Nicholson stated that most people don’t understand all the work that goes
Kim Rogers received the Civilian Employee of the Year award.
Nicholson admitted the excessive work that gets put on the civilian employees that the office has saying, “They do a lot of work, they give above and beyond. They keep the agency running straight. They keep the agency in good graces with the District Attorney’s Office by providing reports. They keep the jail records straight. They keep bonds straight. They keep the money we take in. They keep everything going in the right direction.”
Nicholson went on to note the Rogers came to the Sheriff’s Office to fill the gap of a big role. She took the spot to a new level in everything she keeps track of. He noted the extra work she has taken in since joining the office and rolling with everything asked of her.
The final award of the night actually hosted several officers and deputies as Nicholson presented Combat Citations along with a ribbon, to be worn on their uniforms, for those involved in the November 6, 2018, incident.
Those receiving the Combat Citation included Ellijay Police Officer Trevor McClure and Sergeant Aaron Mashburn and Gilmer County Sheriff’s Office’s Deputy First Class Lesse Sippel, Corporal Gene Hefner, Sergeant Daniel King, and Lieutenant Joshua Chancey.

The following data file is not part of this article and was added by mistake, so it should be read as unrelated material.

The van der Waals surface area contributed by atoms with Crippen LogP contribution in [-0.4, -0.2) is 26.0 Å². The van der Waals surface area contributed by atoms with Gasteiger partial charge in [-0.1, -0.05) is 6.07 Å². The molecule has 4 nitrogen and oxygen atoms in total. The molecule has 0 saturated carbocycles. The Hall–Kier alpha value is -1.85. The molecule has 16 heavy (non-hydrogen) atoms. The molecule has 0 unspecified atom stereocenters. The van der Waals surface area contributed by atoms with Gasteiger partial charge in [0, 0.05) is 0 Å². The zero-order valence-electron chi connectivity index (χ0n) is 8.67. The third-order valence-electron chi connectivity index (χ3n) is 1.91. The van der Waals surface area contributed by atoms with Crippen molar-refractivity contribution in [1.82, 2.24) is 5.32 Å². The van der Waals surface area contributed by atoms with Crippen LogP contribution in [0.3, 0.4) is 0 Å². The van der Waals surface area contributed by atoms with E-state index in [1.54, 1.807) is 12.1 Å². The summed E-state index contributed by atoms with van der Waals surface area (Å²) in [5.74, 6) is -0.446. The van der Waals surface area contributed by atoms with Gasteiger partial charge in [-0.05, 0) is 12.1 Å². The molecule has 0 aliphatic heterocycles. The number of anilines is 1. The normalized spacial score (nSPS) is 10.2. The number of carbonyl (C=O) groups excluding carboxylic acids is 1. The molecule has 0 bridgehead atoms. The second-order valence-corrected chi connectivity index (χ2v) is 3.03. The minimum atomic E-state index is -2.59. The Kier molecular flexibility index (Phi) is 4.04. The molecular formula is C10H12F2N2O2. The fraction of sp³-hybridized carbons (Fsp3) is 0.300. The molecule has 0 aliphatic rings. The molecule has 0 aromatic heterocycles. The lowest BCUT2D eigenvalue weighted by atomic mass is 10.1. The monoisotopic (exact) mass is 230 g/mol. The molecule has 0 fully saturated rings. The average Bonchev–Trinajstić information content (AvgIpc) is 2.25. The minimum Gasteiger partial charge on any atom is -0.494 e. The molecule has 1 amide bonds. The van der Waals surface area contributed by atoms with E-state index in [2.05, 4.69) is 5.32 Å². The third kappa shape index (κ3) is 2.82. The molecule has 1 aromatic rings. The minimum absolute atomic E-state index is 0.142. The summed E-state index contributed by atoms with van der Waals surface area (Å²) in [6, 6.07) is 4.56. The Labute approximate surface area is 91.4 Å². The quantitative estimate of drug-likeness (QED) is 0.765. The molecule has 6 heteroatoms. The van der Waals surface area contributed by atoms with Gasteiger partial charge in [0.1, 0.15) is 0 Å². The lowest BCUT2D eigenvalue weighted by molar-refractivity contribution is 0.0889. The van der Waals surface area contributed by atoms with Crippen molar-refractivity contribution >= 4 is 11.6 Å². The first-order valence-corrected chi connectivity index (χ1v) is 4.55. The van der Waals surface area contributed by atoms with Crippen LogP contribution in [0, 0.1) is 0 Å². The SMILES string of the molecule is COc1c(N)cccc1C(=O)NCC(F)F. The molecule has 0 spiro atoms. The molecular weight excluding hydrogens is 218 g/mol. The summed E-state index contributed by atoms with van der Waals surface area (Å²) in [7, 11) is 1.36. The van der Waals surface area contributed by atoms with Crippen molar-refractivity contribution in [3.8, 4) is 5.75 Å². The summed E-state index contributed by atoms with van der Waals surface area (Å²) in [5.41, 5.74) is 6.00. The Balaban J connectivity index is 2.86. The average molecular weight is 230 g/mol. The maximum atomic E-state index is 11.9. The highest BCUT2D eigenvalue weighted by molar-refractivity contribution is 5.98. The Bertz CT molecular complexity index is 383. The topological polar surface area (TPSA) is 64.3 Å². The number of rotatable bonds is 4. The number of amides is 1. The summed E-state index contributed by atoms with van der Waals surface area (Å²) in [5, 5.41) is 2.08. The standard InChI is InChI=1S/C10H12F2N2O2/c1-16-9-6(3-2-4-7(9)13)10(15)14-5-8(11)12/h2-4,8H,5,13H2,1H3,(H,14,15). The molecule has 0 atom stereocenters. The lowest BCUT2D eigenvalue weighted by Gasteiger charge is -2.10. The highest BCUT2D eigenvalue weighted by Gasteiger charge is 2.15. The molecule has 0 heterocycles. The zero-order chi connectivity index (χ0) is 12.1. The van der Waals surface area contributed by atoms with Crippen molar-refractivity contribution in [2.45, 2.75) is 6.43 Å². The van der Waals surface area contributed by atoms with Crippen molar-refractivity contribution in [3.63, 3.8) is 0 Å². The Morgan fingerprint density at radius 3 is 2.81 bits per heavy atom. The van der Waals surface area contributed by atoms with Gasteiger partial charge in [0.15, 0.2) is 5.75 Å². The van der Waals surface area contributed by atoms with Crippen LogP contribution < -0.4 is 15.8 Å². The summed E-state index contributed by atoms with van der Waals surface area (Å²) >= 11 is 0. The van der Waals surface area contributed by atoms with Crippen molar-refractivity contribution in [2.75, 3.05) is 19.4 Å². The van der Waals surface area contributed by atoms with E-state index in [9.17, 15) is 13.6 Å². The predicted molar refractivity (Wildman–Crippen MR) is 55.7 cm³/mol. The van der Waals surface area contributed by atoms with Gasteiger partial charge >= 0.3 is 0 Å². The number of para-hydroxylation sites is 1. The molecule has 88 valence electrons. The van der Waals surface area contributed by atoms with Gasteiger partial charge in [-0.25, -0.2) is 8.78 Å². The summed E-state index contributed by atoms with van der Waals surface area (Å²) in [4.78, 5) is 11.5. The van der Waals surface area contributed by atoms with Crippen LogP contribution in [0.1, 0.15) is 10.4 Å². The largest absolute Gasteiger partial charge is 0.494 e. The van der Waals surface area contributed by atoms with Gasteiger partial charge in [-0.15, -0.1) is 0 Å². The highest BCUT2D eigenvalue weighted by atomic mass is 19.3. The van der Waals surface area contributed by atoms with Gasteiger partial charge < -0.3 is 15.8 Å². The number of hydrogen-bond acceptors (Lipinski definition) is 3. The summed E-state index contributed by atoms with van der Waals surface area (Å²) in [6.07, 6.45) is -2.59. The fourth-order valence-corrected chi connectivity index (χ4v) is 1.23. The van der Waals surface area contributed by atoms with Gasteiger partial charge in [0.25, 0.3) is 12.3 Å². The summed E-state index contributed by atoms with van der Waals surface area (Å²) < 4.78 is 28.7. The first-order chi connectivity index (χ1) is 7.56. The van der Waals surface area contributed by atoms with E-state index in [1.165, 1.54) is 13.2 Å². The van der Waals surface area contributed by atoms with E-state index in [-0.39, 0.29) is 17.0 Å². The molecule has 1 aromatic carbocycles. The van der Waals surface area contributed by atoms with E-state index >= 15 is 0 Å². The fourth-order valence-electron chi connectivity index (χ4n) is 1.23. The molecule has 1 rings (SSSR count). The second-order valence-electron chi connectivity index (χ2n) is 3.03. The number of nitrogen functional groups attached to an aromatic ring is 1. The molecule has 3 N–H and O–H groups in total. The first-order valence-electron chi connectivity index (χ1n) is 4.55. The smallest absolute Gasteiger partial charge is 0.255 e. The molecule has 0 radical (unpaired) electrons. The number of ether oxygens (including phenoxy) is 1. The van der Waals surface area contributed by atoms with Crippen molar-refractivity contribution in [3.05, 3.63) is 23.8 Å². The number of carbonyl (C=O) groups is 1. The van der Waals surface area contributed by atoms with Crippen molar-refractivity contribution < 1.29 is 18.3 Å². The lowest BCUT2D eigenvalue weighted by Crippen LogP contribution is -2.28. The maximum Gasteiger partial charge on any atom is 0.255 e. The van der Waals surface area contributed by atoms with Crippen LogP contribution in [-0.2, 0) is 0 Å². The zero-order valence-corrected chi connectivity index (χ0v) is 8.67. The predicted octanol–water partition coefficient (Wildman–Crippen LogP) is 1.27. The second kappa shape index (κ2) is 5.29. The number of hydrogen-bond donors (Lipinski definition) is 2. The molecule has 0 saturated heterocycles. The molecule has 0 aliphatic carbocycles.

These men and women served honorably in the face of danger and threat to their lives this night. Nicholson delivered the award saying, “On November 6, 2018… Members of the Gilmer County Sheriff’s Office and the Ellijay Police Department responded to Corals Lane in reference to a man with a gun call. As officers approached the location, a known violent felon, armed with a pistol, attempted to ambush them. When the subject refused to drop the weapon and pointed it at officers while shouting his intent to shoot them, deadly force was employed to protect themselves and the citizens, who were in the residence, from death or harm. The officers’ actions during this life-threatening incident are to be commended.”
There were also two awards not delivered as the recipients were not available at the time of the awards ceremony.
Kurtis Parks received the Detention Officer of the Year award.
Deputy Joshua Easley received the Student Resource Officer of the Year award.
ELLIJAY, Ga. – Ingles Markets has become the latest in a line of businesses offering a little extra to their employees after recent changes in taxes.
According to a letter to their employees, a one-time, seniority-based bonus will be offered to qualifying associates as a result of the recent tax reform.
FetchYourNews contacted Chief Financial Officer Ron Freeman of Ingles Markets to inquire further about the bonus. Freeman offered one comment saying, “We are happy any time we can pay our associates a bonus.” Freeman did not offer any further details on the bonus or its delivery.